This title offers an illuminating and dynamic account of an often confusing and widespread concept. Bringing together both historical and contemporary approaches to cosmopolitanism, as well as recognizing its multidimensional nature, Skrbis and Woodward manage to show the very essence of cosmopolitanism as a theoretical idea and cultural practice.

Through an exploration of various social fields, such as media, identity and ethics, the book analyses the limits and possibilities of the cosmopolitan turn and explores the different contexts cosmopolitanism theory has been, and still is, applied to.

Critical, diverse and engaging, the book successfully answers questions such as: How can we understand cosmopolitanism?; What is the relationship between cosmopolitanism and ethics?; What is the relationship between cosmopolitanism and identity?; How do cosmopolitan networks come into being?; How do we apply cosmopolitanism theory to contemporary, digital and mediated societies?

This accessible, comprehensive and authoritative title is a must for anyone interested in cultural consumption, contemporary citizenship and identity construction. It will be especially useful for students and scholars within the fields of social theory, ethics, identity politics, cultural diversity and globalisation.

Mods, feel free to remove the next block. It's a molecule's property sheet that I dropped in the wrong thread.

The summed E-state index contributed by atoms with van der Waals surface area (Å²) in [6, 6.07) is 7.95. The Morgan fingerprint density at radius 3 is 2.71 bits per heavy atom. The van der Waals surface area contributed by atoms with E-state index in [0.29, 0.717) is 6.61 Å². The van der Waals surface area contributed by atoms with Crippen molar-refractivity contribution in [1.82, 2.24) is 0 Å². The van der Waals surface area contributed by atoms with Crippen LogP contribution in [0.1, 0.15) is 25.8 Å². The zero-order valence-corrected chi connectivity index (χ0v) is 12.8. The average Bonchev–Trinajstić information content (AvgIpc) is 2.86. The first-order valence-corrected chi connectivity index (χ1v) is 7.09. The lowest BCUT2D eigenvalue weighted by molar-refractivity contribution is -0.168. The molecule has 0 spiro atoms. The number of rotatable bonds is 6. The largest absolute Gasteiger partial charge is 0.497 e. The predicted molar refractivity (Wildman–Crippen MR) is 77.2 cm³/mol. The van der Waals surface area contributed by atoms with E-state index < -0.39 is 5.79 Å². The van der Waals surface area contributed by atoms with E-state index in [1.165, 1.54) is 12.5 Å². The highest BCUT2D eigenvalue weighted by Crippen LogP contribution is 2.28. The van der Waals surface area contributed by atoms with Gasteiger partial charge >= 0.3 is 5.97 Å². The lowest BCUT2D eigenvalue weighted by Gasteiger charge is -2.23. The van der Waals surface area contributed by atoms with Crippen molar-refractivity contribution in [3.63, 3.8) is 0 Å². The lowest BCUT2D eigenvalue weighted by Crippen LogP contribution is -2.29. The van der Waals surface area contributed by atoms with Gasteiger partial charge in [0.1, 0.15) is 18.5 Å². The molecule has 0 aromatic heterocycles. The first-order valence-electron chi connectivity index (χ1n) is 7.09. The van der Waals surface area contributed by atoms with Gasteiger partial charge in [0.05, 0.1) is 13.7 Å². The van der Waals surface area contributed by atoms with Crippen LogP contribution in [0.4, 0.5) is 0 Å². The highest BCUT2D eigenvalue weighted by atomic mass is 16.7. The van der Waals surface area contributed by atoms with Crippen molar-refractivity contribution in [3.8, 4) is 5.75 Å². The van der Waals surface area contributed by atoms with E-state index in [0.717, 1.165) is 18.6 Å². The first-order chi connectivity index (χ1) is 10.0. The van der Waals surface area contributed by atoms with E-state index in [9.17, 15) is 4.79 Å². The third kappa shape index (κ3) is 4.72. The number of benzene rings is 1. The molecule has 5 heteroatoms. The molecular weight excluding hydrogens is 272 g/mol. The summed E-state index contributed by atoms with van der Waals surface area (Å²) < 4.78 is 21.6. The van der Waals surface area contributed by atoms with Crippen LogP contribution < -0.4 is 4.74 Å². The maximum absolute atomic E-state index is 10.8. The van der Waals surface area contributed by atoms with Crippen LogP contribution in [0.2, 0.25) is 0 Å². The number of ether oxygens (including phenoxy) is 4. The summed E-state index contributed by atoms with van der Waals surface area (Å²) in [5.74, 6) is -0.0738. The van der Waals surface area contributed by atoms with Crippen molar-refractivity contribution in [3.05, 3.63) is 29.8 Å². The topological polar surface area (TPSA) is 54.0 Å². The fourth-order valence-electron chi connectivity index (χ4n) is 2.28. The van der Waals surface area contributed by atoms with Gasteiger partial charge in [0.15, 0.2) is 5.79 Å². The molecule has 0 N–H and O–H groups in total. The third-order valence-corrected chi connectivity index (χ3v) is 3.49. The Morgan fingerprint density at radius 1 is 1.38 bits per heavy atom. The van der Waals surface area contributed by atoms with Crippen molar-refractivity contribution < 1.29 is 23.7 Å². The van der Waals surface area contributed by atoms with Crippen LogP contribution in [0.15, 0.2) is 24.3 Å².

A spectre is haunting the imagination of social scientists – the spectre of cosmopolitanism. Books and articles on the topic of cosmopolitanism abound and with this word reinserted into our vocabulary it feels as if the horizons of social imagination have shifted. No secret incantations are needed; the idea of cosmopolitanism appears to soothe the cravings for a better world, a world in which difference is a bridge rather than a gaping gorge, a choice rather than fate, and a hope to be embraced rather than a future to be feared. It signifies a world predicated on the principle of openness rather than closure, hospitality rather than hostility, and convivial cross-fertilisation where a Hobbesian bellum omnium contra omnes previously reigned supreme.

Instinctively, it feels good ...

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